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Boffins test cancer-stinging 'nano-bee' swarms in mice

No risk of zombie-plague side effects, seemingly

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American medi-boffins say they have developed a way of using tiny nanotech devices, which they call "nanobees", to carry a potentially poisonous drug safely into the body for the purposes of killing cancerous tumours.

The "bees" are so-called - as opposed to being named "nanowasps" or "nanocobras" or whatever - because the the toxin they carry is melittin, the same used by real bees to poison their victims after stinging them.

"Melittin has been of interest to researchers because in high enough concentration it can destroy any cell it comes into contact with, making it an effective antibacterial and antifungal agent and potentially an anticancer agent," says Doc Paul Schlesinger, cell biology prof at Washington University in St Louis (WUSTL).

"Nanobees are an effective way to package the useful, but potentially deadly, melittin, sequestering it so that it neither harms normal cells nor gets degraded before it reaches its target," he adds.

According to WUSTL:

The scientists tested nanobees in two kinds of mice with cancerous tumors. One mouse breed was implanted with human breast cancer cells and the other with melanoma tumors. After four to five injections of the melittin-carrying nanoparticles over several days, growth of the mice's breast cancer tumors slowed by nearly 25 percent, and the size of the mice's melanoma tumors decreased by 88 percent compared to untreated tumors.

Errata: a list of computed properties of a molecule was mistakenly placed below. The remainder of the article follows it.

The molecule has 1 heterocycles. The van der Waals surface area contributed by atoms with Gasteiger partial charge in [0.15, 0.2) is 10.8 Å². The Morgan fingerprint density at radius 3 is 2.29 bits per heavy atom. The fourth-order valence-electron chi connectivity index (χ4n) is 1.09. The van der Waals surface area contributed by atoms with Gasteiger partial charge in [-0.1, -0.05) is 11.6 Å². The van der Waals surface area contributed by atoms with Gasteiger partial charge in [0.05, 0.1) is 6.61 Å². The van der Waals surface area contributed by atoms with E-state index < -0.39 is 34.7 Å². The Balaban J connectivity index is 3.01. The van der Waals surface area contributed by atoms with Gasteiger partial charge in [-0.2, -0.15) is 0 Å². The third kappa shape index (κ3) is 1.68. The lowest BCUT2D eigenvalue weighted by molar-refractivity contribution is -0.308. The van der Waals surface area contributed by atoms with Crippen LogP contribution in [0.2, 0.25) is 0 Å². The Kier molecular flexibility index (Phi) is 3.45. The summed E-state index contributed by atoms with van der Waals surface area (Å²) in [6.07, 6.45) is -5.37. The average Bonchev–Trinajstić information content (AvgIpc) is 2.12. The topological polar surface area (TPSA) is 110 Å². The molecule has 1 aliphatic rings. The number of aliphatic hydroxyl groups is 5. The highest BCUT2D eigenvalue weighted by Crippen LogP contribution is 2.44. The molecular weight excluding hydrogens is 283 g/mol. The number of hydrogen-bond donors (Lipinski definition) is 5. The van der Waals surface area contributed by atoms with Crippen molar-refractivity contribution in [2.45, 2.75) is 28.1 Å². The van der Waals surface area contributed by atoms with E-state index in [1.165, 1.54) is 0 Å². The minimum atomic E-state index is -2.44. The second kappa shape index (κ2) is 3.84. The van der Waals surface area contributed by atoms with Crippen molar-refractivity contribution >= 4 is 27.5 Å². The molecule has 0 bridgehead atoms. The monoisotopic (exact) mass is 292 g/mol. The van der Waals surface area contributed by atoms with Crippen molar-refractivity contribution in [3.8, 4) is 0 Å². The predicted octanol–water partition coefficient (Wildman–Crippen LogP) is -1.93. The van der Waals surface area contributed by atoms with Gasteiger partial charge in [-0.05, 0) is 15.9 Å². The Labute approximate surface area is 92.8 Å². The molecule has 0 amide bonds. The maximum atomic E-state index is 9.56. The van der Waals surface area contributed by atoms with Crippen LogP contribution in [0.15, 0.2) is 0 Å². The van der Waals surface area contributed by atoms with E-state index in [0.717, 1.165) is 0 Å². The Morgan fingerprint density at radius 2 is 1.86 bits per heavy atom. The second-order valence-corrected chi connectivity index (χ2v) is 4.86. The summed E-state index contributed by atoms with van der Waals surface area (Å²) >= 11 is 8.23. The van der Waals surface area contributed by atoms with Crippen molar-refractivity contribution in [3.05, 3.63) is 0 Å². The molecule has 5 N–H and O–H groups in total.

The nanobees are tiny perfluorocarbon spheres about "six millionths of an inch" across. The scientists believe that they can be made to accumulate in tumours and even in pre-cancerous areas, so releasing their deadly payload just where it's wanted. This happens partly because tumours naturally tend to act as biological sumps, accumulating material of various kinds. The boffins were able to enhance this effect by adding a targeting agent attracted to areas where blood supply is increasing - as it does where cancerous growths are developing.

This could mean that the nanobees would be capable of tackling cancer proactively, before it was fully developed.

"We are learning more and more about tumor biology," says Schlesinger. "That knowledge could soon allow us to create nanoparticles targeted for specific tumors using the nanobee approach."

The obvious zombie-plague consideration - those zombie plagues which don't arrive from space are typically the result of nanotechnology and/or cures for cancer, AIDS etc. - would seem baseless in this case. The "targeting" ability of the nanobees works simply by allowing them to circulate through the body many times until they pass through a cancerous region and stick: they aren't like tiny submarines, able to navigate about and perhaps decide to do something other than what their designers intended.

At any rate, there's no mention from the scientists of their test mice - following the remission or cure of their cancer - then turning into brain-scoffing photophobic shamblers able to pass on their condition via bites or scratches.

The latest nanobees study from Schlesinger and his colleague will be advance published online today by the Journal of Clinical Investigation. ®

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